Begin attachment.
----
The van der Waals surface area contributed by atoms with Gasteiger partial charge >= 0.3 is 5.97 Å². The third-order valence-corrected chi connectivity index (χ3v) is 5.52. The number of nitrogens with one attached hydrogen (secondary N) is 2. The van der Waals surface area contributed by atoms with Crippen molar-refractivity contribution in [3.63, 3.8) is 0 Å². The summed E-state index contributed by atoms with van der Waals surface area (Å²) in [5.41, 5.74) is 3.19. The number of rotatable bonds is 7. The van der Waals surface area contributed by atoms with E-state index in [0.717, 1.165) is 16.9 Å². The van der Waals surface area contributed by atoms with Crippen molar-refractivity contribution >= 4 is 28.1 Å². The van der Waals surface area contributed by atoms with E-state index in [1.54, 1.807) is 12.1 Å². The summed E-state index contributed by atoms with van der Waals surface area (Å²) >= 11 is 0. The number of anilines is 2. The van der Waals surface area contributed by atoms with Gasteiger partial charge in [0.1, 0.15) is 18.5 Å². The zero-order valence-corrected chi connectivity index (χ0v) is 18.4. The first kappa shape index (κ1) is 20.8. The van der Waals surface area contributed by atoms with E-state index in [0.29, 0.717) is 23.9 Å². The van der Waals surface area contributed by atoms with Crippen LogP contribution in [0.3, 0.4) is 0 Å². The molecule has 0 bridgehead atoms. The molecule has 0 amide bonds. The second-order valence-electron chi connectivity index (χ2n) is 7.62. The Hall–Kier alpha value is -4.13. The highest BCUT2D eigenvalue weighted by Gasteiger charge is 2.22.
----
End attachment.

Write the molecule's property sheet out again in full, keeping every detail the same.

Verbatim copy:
The van der Waals surface area contributed by atoms with Gasteiger partial charge >= 0.3 is 5.97 Å². The third-order valence-corrected chi connectivity index (χ3v) is 5.52. The number of nitrogens with one attached hydrogen (secondary N) is 2. The van der Waals surface area contributed by atoms with Crippen molar-refractivity contribution in [3.63, 3.8) is 0 Å². The summed E-state index contributed by atoms with van der Waals surface area (Å²) in [5.41, 5.74) is 3.19. The number of rotatable bonds is 7. The van der Waals surface area contributed by atoms with E-state index in [0.717, 1.165) is 16.9 Å². The van der Waals surface area contributed by atoms with Crippen molar-refractivity contribution >= 4 is 28.1 Å². The van der Waals surface area contributed by atoms with E-state index in [1.54, 1.807) is 12.1 Å². The summed E-state index contributed by atoms with van der Waals surface area (Å²) >= 11 is 0. The number of anilines is 2. The van der Waals surface area contributed by atoms with Gasteiger partial charge in [0.1, 0.15) is 18.5 Å². The zero-order valence-corrected chi connectivity index (χ0v) is 18.4. The first kappa shape index (κ1) is 20.8. The van der Waals surface area contributed by atoms with E-state index in [0.29, 0.717) is 23.9 Å². The van der Waals surface area contributed by atoms with Crippen LogP contribution in [0.3, 0.4) is 0 Å². The molecule has 0 bridgehead atoms. The molecule has 0 amide bonds. The second-order valence-electron chi connectivity index (χ2n) is 7.62. The Hall–Kier alpha value is -4.13. The highest BCUT2D eigenvalue weighted by Gasteiger charge is 2.22.